The History of the Shipping Container

The History of the Shipping Container

26 April 2016 marks the 60th anniversary of the maiden voyage of the Ideal X and the birth of modern container shipping, a development that played a critical role in spurring the global economy.

One visionary, Malcom McLean, features prominently in the industry’s development.

But the modern shipping container has changed much more than one industry. It has radically transformed supply chains, fundamentally changed domestic and international economies across the world, and changed societies in the process – all the while driving trillions dollars in annual trade.

Here’s how it happened.

For centuries the expense, risk, and frustration with ocean freight held back expansion of the international economy, despite the invention of the steam invention. Break-bulk loaded cargo was poorly secured required a Tetris-like approach to handle diverse sizes of packages. Loading and unloading was particularly troublesome. Risks include delays, pilfering, damage and loss.

Did You Know That …

Early examples of intermodal containers include railroads from 1830s (various sized containers), and Pennsylvania Railroad regular container service (1929).

 

Following McLean’s patent, containerized shipping saw a series of firsts from 1956, as container services expand to become international, transatlantic, and transpacific. From 1968, with intermodal container shipping proven, the container fleet rapidly expands.

Did You Know That …

It wasn’t just about freight. A patent was filed in 1962 for using shipping containers as touring exhibition booths.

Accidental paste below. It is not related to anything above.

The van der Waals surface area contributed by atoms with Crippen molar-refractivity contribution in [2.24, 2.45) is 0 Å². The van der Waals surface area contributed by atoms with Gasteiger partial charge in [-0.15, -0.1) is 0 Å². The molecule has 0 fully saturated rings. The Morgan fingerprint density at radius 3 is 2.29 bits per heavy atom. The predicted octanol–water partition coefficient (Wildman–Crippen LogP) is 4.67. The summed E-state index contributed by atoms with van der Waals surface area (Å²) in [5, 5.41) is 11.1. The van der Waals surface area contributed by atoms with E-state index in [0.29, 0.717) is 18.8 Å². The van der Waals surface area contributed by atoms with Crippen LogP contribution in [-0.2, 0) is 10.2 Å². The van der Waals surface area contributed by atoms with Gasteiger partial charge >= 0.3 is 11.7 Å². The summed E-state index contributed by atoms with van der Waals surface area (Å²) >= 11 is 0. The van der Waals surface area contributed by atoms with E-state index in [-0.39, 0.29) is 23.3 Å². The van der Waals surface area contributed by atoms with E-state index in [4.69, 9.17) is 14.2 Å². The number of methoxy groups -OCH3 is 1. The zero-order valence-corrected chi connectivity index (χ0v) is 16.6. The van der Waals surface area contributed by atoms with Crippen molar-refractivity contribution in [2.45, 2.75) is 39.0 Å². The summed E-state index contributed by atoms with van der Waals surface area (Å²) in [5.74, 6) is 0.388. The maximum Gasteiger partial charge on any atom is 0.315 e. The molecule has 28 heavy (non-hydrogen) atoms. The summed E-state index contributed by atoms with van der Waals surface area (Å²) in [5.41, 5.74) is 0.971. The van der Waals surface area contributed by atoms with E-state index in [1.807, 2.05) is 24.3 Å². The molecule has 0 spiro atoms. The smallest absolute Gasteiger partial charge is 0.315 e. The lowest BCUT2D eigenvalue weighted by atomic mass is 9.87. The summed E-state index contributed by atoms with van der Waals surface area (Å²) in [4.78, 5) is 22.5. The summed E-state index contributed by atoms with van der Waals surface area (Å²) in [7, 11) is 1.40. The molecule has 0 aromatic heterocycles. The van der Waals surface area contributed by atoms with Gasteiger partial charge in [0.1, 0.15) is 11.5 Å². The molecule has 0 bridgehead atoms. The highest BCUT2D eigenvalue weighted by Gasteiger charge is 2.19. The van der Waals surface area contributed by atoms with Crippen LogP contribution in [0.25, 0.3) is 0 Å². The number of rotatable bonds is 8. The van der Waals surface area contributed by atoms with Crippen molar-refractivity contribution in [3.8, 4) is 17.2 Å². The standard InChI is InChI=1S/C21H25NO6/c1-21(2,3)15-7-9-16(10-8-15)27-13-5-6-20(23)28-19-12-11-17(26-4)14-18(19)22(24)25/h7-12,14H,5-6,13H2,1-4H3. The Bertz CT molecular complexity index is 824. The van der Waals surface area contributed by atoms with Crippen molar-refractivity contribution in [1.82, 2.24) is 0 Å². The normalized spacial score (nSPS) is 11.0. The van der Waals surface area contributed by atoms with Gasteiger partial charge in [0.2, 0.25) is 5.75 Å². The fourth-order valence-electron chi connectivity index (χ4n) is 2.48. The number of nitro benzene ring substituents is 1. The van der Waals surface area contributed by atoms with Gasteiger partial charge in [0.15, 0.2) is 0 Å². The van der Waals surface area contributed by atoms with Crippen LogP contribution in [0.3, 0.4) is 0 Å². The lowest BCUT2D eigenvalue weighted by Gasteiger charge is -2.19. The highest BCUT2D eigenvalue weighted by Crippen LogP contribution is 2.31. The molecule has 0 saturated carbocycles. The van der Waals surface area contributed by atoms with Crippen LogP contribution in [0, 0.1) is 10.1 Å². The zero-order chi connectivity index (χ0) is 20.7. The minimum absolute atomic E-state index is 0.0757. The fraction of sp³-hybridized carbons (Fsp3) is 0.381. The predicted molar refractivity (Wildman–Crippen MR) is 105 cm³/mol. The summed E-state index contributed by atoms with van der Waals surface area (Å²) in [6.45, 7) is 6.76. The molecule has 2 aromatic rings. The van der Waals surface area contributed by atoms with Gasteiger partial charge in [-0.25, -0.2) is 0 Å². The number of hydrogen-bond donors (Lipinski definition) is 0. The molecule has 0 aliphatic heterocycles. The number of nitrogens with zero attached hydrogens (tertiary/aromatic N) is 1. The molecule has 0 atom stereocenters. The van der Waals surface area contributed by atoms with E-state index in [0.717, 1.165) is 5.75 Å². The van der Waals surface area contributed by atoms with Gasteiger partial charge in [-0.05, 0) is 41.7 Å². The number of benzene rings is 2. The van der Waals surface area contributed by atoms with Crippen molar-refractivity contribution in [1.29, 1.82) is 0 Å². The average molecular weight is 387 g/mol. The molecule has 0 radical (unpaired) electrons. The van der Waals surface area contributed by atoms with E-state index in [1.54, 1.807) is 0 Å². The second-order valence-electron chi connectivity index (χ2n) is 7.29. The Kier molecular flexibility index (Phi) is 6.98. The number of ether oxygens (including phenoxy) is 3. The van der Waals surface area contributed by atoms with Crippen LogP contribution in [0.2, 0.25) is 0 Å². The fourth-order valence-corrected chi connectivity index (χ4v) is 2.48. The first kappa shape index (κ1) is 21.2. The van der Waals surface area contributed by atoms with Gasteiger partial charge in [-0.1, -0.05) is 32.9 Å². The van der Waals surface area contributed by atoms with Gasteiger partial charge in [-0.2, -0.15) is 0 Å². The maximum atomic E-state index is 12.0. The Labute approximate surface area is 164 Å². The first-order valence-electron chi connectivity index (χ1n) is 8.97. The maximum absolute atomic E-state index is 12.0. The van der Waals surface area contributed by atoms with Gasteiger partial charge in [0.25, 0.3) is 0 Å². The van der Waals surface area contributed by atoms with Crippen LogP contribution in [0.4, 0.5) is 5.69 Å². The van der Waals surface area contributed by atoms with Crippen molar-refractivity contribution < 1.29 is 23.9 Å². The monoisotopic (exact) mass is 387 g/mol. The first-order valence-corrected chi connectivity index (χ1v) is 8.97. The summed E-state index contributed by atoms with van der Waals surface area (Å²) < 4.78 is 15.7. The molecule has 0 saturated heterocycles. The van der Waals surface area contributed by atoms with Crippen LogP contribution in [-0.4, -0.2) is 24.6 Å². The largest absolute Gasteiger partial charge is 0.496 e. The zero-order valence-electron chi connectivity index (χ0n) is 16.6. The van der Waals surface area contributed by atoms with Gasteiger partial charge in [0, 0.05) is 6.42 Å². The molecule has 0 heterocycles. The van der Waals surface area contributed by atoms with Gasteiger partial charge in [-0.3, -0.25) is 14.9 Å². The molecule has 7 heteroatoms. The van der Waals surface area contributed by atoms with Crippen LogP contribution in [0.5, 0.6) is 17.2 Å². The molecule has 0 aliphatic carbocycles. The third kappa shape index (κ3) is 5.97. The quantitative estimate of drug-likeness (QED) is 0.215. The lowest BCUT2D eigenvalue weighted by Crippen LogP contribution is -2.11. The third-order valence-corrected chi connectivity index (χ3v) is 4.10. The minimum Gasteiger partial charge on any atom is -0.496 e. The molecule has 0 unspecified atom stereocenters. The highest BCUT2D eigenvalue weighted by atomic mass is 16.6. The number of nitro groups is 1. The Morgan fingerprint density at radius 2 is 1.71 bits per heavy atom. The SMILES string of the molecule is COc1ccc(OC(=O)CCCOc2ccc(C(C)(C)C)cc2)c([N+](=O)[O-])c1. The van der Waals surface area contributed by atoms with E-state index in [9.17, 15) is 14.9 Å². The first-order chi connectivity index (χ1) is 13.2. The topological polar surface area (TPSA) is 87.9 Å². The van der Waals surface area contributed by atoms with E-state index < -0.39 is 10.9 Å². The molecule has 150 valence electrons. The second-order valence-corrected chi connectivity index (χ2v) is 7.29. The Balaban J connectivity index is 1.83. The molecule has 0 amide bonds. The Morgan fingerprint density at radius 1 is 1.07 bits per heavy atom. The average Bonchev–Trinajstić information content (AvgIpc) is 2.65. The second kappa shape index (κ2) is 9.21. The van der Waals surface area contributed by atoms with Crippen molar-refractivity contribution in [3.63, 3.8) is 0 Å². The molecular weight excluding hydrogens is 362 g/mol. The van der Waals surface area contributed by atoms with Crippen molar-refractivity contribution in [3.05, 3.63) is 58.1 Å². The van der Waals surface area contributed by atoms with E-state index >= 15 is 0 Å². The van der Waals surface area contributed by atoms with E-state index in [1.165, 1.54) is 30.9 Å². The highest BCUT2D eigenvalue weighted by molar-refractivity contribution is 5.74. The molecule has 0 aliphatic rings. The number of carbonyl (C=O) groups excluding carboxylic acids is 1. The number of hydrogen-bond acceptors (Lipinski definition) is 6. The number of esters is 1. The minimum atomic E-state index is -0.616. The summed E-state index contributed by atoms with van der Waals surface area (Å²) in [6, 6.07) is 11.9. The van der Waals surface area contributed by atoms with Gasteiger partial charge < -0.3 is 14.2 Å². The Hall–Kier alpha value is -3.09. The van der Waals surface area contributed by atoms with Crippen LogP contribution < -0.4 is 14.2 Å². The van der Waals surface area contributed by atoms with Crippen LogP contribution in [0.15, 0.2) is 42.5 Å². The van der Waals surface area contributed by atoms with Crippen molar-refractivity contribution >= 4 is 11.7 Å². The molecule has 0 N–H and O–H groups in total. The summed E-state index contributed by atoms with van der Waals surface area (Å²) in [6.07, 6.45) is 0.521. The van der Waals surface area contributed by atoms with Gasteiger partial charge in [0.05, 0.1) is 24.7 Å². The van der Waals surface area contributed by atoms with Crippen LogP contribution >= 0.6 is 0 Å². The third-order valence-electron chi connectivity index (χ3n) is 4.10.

Expansion: The 1970s

Once the concept was validated,the container shipping industry grew exponentially in the 70s and 80s. By 1973, US, European and Asian container ship operators are carrying 4 million TEUs. Export manufacturing starts moving away from ports.

Did You Know That …

In the early 1970s, UK architect Nicholas Lacey writes his thesis about converting shipping containers into habitable dwellings.

Ports: The 1980s

90% of countries have container ports, up from 1% in 1966. By 1983, container ships are carrying 12 million TEUs, with trade routes extending to the Middle East, South Asia and Africa.

Did You Know That …

In 1989, the world’s largest shopping mall built from shipping containers, with 16,000 vendors, opens in Odessa, USSR.

 

Global Trade Takes Off: The 1990s

More types of goods are traded economically, and much manufacturing is transferring to developing economies. The rapidly developing Chinese economy rescues hundreds of millions of Chinese citizens from poverty.

Did You Know That …

In 1994, a BBC series is made on the conversion of shipping containers for office space, the first mass media exposure of the concept of using containers for other purposes.

 

 

International supply chains grow more intricate and inclusive, supporting the growth of e-commerce.

Did You Know That …

The first of 14 residential shipping container complexes now built in the UK is completed in 2001.

 

 The 2010s

By 2013, 90% of global trade is seaborne, shipped in 700 million containers every year. In 2014, the shipping ports of America received $1.73 trillion worth of goods.

Did You Know That …

In 2010, Freight Farms establishes the first use of containers for agriculture. Containers are now also re-purposed for disaster relief, and even backdrops for K-pop videos. The tech industry follows suit – Google creates a $35 million boat made of shipping containers that uses shipping containers for servers that power the tech giant’s search capabilities.

 

This article comes from https://www.freightos.com/the-history-of-the-shipping-container/

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